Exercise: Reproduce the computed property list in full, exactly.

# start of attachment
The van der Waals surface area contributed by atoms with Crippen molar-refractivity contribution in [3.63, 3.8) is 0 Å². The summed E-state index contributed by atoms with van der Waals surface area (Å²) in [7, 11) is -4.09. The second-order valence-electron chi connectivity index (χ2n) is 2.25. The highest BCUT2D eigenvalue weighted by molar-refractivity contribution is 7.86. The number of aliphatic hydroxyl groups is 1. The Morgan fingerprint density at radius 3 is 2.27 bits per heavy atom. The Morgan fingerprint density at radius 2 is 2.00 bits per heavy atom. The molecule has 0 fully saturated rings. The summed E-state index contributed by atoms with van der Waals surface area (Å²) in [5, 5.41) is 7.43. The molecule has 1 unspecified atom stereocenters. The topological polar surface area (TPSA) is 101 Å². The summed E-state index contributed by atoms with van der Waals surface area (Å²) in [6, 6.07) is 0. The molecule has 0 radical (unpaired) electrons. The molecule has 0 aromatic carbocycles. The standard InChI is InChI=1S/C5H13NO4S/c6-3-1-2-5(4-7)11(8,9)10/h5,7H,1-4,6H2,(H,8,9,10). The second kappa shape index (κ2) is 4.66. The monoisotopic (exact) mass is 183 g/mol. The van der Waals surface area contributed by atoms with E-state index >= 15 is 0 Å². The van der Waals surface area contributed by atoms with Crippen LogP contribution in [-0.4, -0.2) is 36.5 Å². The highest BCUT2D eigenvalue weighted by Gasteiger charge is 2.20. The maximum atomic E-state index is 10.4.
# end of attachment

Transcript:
The van der Waals surface area contributed by atoms with Crippen molar-refractivity contribution in [3.63, 3.8) is 0 Å². The summed E-state index contributed by atoms with van der Waals surface area (Å²) in [7, 11) is -4.09. The second-order valence-electron chi connectivity index (χ2n) is 2.25. The highest BCUT2D eigenvalue weighted by molar-refractivity contribution is 7.86. The number of aliphatic hydroxyl groups is 1. The Morgan fingerprint density at radius 3 is 2.27 bits per heavy atom. The Morgan fingerprint density at radius 2 is 2.00 bits per heavy atom. The molecule has 0 fully saturated rings. The summed E-state index contributed by atoms with van der Waals surface area (Å²) in [5, 5.41) is 7.43. The molecule has 1 unspecified atom stereocenters. The topological polar surface area (TPSA) is 101 Å². The summed E-state index contributed by atoms with van der Waals surface area (Å²) in [6, 6.07) is 0. The molecule has 0 radical (unpaired) electrons. The molecule has 0 aromatic carbocycles. The standard InChI is InChI=1S/C5H13NO4S/c6-3-1-2-5(4-7)11(8,9)10/h5,7H,1-4,6H2,(H,8,9,10). The second kappa shape index (κ2) is 4.66. The monoisotopic (exact) mass is 183 g/mol. The van der Waals surface area contributed by atoms with E-state index >= 15 is 0 Å². The van der Waals surface area contributed by atoms with Crippen LogP contribution in [-0.4, -0.2) is 36.5 Å². The highest BCUT2D eigenvalue weighted by Gasteiger charge is 2.20. The maximum atomic E-state index is 10.4.